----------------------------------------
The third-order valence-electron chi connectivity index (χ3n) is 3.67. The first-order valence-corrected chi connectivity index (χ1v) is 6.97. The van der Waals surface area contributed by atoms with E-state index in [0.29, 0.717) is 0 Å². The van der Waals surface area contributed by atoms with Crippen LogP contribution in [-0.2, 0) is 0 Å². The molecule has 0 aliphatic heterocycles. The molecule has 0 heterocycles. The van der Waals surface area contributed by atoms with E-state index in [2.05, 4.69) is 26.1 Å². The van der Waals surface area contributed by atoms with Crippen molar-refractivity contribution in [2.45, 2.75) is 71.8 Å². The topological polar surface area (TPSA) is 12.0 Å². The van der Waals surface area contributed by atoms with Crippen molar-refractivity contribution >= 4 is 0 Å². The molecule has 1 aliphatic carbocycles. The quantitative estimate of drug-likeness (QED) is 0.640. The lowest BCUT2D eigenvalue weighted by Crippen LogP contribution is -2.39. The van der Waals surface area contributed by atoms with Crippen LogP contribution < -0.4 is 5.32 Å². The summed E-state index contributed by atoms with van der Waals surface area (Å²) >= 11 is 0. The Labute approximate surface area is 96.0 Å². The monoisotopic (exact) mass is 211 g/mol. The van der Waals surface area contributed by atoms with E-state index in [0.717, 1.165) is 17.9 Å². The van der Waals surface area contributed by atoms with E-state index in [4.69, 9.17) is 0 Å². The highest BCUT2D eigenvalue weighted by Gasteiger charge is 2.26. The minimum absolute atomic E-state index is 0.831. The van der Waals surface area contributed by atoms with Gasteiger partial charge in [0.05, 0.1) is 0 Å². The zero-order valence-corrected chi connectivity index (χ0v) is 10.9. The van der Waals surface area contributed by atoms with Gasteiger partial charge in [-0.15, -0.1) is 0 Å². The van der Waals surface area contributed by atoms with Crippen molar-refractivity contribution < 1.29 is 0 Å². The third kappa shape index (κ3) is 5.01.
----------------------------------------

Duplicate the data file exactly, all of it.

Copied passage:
The third-order valence-electron chi connectivity index (χ3n) is 3.67. The first-order valence-corrected chi connectivity index (χ1v) is 6.97. The van der Waals surface area contributed by atoms with E-state index in [0.29, 0.717) is 0 Å². The van der Waals surface area contributed by atoms with Crippen LogP contribution in [-0.2, 0) is 0 Å². The molecule has 0 aliphatic heterocycles. The molecule has 0 heterocycles. The van der Waals surface area contributed by atoms with E-state index in [2.05, 4.69) is 26.1 Å². The van der Waals surface area contributed by atoms with Crippen molar-refractivity contribution in [2.45, 2.75) is 71.8 Å². The topological polar surface area (TPSA) is 12.0 Å². The van der Waals surface area contributed by atoms with Crippen molar-refractivity contribution >= 4 is 0 Å². The molecule has 1 aliphatic carbocycles. The quantitative estimate of drug-likeness (QED) is 0.640. The lowest BCUT2D eigenvalue weighted by Crippen LogP contribution is -2.39. The van der Waals surface area contributed by atoms with Crippen LogP contribution < -0.4 is 5.32 Å². The summed E-state index contributed by atoms with van der Waals surface area (Å²) >= 11 is 0. The Labute approximate surface area is 96.0 Å². The monoisotopic (exact) mass is 211 g/mol. The van der Waals surface area contributed by atoms with E-state index in [0.717, 1.165) is 17.9 Å². The van der Waals surface area contributed by atoms with E-state index in [4.69, 9.17) is 0 Å². The highest BCUT2D eigenvalue weighted by Gasteiger charge is 2.26. The minimum absolute atomic E-state index is 0.831. The van der Waals surface area contributed by atoms with Gasteiger partial charge in [0.05, 0.1) is 0 Å². The zero-order valence-corrected chi connectivity index (χ0v) is 10.9. The van der Waals surface area contributed by atoms with Gasteiger partial charge in [-0.15, -0.1) is 0 Å². The van der Waals surface area contributed by atoms with Crippen molar-refractivity contribution < 1.29 is 0 Å². The third kappa shape index (κ3) is 5.01.